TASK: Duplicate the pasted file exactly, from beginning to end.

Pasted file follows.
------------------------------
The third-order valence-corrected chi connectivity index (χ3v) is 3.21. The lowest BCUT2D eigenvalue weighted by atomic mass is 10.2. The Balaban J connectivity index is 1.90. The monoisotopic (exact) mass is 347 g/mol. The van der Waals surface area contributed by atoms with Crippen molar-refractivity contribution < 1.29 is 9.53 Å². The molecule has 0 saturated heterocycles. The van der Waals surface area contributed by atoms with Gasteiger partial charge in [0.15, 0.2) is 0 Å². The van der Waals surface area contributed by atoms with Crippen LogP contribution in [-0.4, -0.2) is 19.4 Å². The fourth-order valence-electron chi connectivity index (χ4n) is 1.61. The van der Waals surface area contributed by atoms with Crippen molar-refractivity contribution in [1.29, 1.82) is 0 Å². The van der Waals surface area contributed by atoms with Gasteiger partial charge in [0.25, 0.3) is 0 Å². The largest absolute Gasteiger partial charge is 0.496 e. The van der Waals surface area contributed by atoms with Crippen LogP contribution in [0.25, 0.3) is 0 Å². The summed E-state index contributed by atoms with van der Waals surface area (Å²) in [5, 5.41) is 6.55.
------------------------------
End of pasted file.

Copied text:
The third-order valence-corrected chi connectivity index (χ3v) is 3.21. The lowest BCUT2D eigenvalue weighted by atomic mass is 10.2. The Balaban J connectivity index is 1.90. The monoisotopic (exact) mass is 347 g/mol. The van der Waals surface area contributed by atoms with Crippen molar-refractivity contribution < 1.29 is 9.53 Å². The molecule has 0 saturated heterocycles. The van der Waals surface area contributed by atoms with Gasteiger partial charge in [0.15, 0.2) is 0 Å². The van der Waals surface area contributed by atoms with Crippen LogP contribution in [-0.4, -0.2) is 19.4 Å². The fourth-order valence-electron chi connectivity index (χ4n) is 1.61. The van der Waals surface area contributed by atoms with Crippen molar-refractivity contribution in [1.29, 1.82) is 0 Å². The van der Waals surface area contributed by atoms with Gasteiger partial charge in [0.25, 0.3) is 0 Å². The largest absolute Gasteiger partial charge is 0.496 e. The van der Waals surface area contributed by atoms with Crippen LogP contribution in [0.25, 0.3) is 0 Å². The summed E-state index contributed by atoms with van der Waals surface area (Å²) in [5, 5.41) is 6.55.